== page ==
The final product would likely have pleased the Emperor. Its carving groups are almost entirely tributes to his battles, with the others being Revolutionary army achievements that paved the way for his rise. Austerlitz gets a long frieze devoted to it of course, but we’ll revisit that battle at the next monument. The other three battles are from early in Napoleon’s career. Two of the victories portrayed are from the Egyptian campaign, which was certainly known to have been a failure by the time the arch as made. I think battles in exotic locales like the pyramids and Alexandria must have held a certain allure. The third is the battle of Arcole, which played an important part in building the Napoleonic legend.
Napoleon’s first command as a general of an entire army was in Italy. In 1796 the French Revolutionary Army was fighting Austria in both Germany and Italy. The Army of the Rhine was the more prestigious of the two commands, and young Bonaparte was given command of the beleaguered Army of Italy. Against all expectations and prejudices, he led the poorly equipped and demoralized troops on a tough but ultimately triumphant campaign through northern Italy, forcing the Austrians all the way back to Vienna.
The Battle of Arcole was just one of many in the campaign, and was not a showcase for Napoleon’s tactical genius. Instead it became a moment of immortalized personal bravery. The French were fighting hard to cross the bridge at Arcole, and a certain point Napoleon himself took the battle standard and waved it under enemy fire to encourage his troops. It was not the moment that turned the battle, but it was a moment that inspired paintings, stories, and created the image of Bonaparte’s bravery and boldness.
The version depicted on the Arc de Triomphe isn’t really what happened - but it is a perfect representation of what the legend of Arcole became. Telling the story of that moment in that battle helped make Napoleon a superstar back in France. If he hadn’t gone on to beat the Austrians, no one would’ve cared. But beat them he did, and so this became a moment to memorialize in marble. Napoleon would beat the Austrians many times during his reign, most famously when they had their third match-up at the Battle of Austerlitz. For more on that, let’s walk east, down towards the center of Paris, where you can see the whole story carved in bronze.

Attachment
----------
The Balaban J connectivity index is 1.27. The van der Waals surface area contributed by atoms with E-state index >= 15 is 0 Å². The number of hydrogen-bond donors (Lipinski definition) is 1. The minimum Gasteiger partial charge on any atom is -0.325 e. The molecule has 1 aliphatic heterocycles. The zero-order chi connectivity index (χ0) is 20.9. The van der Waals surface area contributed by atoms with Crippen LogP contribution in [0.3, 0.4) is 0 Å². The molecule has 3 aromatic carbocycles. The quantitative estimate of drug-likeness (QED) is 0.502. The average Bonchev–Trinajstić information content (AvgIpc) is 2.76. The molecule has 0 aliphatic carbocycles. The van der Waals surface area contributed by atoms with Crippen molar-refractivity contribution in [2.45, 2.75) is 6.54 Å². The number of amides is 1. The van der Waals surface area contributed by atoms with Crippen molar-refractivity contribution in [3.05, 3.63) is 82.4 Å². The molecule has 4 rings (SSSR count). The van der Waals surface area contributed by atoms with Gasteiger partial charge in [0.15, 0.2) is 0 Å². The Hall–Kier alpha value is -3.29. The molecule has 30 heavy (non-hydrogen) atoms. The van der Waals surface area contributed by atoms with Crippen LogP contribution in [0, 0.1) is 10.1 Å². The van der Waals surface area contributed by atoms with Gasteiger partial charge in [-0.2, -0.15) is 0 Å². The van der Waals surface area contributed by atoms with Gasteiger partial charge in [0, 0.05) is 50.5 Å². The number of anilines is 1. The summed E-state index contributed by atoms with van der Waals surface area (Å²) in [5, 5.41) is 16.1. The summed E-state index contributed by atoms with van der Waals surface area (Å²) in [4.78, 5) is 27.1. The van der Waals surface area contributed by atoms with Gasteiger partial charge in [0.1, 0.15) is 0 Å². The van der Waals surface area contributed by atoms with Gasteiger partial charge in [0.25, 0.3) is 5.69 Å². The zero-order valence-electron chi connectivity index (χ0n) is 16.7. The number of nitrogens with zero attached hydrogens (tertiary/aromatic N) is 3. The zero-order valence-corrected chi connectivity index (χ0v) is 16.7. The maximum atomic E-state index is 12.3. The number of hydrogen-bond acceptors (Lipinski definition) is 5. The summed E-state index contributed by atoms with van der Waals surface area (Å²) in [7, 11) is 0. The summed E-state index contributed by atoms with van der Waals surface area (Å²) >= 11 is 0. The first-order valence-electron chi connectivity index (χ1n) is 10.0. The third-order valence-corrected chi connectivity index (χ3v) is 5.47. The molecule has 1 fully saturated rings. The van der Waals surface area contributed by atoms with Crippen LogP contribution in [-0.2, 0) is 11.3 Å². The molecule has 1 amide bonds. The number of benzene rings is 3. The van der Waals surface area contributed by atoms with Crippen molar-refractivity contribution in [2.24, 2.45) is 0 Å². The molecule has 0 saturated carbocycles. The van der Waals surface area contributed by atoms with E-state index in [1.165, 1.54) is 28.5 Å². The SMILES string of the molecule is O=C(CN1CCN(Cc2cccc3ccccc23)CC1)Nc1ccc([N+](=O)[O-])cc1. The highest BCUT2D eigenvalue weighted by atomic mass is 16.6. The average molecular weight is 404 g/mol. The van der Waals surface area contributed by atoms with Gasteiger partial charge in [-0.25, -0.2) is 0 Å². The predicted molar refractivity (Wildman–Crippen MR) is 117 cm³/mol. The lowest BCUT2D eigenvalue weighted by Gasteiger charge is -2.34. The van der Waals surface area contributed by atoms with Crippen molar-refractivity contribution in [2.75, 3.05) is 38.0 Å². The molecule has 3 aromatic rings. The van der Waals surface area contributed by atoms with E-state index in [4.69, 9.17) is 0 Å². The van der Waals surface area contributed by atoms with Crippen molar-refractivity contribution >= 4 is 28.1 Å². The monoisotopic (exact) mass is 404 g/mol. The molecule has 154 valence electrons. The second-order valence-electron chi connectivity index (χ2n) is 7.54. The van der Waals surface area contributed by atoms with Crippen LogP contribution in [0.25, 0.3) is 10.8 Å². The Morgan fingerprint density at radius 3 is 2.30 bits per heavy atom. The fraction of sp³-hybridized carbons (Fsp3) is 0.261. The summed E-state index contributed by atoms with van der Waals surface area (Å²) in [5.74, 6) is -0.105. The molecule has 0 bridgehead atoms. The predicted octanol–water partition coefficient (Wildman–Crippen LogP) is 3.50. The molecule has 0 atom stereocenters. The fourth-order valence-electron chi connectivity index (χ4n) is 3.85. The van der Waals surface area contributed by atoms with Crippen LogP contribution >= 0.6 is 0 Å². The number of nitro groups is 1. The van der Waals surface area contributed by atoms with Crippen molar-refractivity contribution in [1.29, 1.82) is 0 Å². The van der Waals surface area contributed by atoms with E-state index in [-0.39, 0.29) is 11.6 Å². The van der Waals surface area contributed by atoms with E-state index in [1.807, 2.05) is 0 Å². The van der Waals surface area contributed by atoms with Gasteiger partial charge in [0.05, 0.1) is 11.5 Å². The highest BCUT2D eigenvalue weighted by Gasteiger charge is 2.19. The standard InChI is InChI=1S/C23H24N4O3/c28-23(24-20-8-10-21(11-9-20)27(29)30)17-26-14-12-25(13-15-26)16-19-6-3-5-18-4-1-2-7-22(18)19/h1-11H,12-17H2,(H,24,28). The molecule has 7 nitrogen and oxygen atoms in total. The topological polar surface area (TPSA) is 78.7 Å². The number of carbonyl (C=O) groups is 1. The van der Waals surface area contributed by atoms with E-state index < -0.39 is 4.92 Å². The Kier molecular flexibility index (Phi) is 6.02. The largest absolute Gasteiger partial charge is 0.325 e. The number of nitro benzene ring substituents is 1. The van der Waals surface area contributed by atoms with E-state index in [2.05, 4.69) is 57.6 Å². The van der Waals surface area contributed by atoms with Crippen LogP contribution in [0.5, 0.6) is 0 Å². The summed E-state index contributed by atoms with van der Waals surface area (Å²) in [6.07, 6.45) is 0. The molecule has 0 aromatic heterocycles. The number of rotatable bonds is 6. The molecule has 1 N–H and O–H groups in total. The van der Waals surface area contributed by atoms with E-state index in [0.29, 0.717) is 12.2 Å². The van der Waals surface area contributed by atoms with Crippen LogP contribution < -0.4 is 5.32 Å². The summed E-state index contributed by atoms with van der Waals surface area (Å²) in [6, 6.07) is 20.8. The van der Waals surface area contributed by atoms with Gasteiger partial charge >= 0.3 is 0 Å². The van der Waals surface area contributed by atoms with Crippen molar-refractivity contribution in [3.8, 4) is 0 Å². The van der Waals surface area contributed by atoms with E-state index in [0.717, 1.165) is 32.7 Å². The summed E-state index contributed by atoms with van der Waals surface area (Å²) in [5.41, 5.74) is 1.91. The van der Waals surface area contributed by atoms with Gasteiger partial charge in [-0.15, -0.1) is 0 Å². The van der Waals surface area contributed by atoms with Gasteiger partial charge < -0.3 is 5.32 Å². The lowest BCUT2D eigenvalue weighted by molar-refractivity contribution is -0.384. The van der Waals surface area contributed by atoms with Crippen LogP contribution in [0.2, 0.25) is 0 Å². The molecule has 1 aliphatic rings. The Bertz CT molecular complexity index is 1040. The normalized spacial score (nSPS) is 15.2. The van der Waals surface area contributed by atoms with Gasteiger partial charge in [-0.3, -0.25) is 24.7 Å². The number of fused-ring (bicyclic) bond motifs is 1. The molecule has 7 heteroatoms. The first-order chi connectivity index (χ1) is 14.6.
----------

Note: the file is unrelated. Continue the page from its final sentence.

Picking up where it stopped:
The Vendôme Column
The elegant Place Vendôme is a site we’ll return to later, when it comes time to storm the Bastille. It’s a lovely plaza not far from the palaces of the Louvre and Tuileries, enclosed by buildings that today house upscale shops and the Ritz Paris hotel. In 1800 it was earmarked as a site for a column commemorating the victories of France’s armies. In 1803 Napoleon, ever emulating ancient Rome, decreed that it should be a Trajan’s Column sort of monument, that told the tale in bas-reliefs of French prowess at arms. By 1806, the subject and the building material had been determined: The Column of the Grand Army would portray the Battle of Austerlitz. In a triumphant twist, its bas-reliefs wouldn’t be made from marble, but from the bronze of melted Austrian and Russian cannons captured at the very battle it commemorates.
Fought in December, 1805, Austerlitz was a stunning victory. For several years Napoleon’s army had been in camps along the English Channel, drilling and preparing for an invasion of England that never came. As a result, they were in top-form: disciplined, well-equipped, and rested. When war broke out with Austria and Russia, Napoleon surprised everyone with his quick action. As he would later do at Waterloo, he stole a march on his opponents and raced his Army across France to invade Austrian territory faster than anyone thought possible. After cutting off a large section of the Austrian army at Ulm, Napoleon faced a combined Austro-Russo force at Austerlitz. The French won a resounding victory and the Austrians immediately sued for peace. The Russians lingered on as enemies until the Battle of Friedland and the Peace of Tilsit in 1807.